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Excavation finds courthouse where Lincoln worked

Published: Tuesday, July 29, 2014 9:47 p.m. CDT • Updated: Tuesday, July 29, 2014 9:56 p.m. CDT
Caption
(AP photo)
Christopher Stratton (left) and Floyd Mansberger, archaeologists with Fever River Research, on Monday dig through a side yard of the McLean County Museum of History in Bloomington, Ill. Excavation at the area unearthed part of the footprint of the 1836 courthouse where experts said Abraham Lincoln worked as an attorney. Archaeologists also found artifacts, including pieces of glass, a pipe stem, ceramic pieces and spikes and nails.

BLOOMINGTON – Archaeologists excavating near the McLean County Museum of History in Bloomington have unearthed part of the footprint of the 1836 courthouse where experts said Abraham Lincoln worked as an attorney.

The discovery happened Monday, just hours into the first day of a couple weeks of archaeological work before construction starts on a tourism center at the site.

"They literally found where the courthouse was," Greg Koos, the museums' executive director, told the Pantagraph. "They found the corner and now can plot out the exact location. These are the physical remains of an incredibly historical episode in McLean County."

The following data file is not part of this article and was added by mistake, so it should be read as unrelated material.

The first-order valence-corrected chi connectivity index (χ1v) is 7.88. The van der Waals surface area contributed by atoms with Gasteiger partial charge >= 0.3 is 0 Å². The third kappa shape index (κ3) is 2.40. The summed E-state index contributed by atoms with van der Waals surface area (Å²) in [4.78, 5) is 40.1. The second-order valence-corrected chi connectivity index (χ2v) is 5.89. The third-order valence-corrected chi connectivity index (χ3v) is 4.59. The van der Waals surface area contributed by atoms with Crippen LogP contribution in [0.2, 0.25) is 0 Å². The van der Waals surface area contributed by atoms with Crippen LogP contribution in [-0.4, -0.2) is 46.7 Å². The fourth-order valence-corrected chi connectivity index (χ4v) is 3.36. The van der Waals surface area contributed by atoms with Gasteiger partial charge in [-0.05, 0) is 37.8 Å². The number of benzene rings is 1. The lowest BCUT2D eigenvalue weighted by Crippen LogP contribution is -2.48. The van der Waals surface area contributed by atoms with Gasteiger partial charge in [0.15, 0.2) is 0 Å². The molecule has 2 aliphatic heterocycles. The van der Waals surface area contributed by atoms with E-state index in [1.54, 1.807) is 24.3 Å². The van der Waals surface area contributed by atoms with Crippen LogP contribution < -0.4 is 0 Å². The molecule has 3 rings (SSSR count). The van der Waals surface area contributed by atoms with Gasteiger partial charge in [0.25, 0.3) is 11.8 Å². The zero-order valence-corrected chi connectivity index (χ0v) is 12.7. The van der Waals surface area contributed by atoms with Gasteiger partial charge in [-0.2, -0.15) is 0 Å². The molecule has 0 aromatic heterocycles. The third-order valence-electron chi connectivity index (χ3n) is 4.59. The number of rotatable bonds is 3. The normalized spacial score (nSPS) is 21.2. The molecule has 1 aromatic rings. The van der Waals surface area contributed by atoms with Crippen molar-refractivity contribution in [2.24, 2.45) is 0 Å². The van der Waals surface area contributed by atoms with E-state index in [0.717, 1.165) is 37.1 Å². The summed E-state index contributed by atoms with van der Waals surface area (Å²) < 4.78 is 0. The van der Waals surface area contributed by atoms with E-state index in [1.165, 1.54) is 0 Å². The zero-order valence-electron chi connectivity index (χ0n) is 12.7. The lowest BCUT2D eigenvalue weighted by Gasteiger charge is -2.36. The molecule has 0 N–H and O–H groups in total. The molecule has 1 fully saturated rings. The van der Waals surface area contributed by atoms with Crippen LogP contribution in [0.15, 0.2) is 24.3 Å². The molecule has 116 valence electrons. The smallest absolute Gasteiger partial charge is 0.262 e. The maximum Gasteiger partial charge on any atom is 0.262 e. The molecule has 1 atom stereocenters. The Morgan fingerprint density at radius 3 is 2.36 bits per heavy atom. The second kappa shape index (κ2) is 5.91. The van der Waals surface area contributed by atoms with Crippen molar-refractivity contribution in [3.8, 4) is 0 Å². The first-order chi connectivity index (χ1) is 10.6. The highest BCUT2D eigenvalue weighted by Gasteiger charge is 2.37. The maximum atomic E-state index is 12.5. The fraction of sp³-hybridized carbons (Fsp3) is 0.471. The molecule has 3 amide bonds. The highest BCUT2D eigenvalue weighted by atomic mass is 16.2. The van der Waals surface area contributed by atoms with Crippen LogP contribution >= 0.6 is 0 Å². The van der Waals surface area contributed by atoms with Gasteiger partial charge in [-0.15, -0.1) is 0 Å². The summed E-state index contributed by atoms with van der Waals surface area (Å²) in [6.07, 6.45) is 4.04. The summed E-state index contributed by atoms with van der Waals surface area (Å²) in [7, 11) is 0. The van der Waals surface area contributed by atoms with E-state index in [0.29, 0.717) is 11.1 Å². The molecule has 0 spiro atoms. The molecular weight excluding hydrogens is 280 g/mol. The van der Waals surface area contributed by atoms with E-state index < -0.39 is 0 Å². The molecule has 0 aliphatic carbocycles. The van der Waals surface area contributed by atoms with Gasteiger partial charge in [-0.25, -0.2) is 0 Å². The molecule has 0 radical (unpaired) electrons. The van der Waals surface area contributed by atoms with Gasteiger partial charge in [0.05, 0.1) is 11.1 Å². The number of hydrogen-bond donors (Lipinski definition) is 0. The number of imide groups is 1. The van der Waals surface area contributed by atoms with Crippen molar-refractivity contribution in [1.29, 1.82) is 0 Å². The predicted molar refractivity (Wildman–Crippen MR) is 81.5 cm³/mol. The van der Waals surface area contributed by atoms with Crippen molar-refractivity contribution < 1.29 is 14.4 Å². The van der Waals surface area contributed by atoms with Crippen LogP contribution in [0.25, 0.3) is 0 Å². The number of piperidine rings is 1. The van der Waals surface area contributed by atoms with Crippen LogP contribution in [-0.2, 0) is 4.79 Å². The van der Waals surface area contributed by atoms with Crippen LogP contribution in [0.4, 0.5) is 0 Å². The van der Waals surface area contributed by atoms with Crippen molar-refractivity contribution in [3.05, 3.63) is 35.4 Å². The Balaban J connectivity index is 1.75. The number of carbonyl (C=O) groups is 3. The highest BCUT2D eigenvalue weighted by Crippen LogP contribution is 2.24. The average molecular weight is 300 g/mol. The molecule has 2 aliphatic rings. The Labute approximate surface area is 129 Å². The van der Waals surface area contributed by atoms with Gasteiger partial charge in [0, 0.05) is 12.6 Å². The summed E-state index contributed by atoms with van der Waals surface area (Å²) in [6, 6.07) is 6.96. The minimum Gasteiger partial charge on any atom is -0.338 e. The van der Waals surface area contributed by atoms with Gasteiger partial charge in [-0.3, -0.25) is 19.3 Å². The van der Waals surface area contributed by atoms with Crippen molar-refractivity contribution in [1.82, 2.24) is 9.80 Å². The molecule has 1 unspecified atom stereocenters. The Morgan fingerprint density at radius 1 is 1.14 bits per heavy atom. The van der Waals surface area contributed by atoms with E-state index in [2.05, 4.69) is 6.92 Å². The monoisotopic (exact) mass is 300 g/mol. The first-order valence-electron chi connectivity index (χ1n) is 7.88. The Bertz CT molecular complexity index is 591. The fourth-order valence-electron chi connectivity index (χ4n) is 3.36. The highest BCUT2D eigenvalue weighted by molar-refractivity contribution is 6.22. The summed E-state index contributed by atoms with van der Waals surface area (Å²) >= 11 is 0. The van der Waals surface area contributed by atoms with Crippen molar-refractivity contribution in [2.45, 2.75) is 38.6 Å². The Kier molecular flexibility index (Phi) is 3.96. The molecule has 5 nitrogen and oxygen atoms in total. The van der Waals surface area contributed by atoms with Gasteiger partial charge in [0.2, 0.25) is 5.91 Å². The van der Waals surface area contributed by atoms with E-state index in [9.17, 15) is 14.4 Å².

One of the archaeologists, Christopher Stratton, said they found a "builders' trench" that workers used to construct the building. The trench appears to be filled with debris from when the two-story brick courthouse was torn down in 1868. Archaeologists also found artifacts, including pieces of glass, a pipe stem, ceramic pieces and spikes and nails.

Koos said the museum may feature some of the found items in a planned Lincoln exhibit.

Stratton and Floyd Mansberger with Fever River Research of Springfield planned to try to uncover the southwest corner of the courthouse on Tuesday.

The archaeological work is required by a nearly $250,000 tourism attraction development grant from the Illinois Department of Commerce and Economic Opportunity and Illinois Office of Tourism.

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Information from: The Pantagraph, http://www.pantagraph.com

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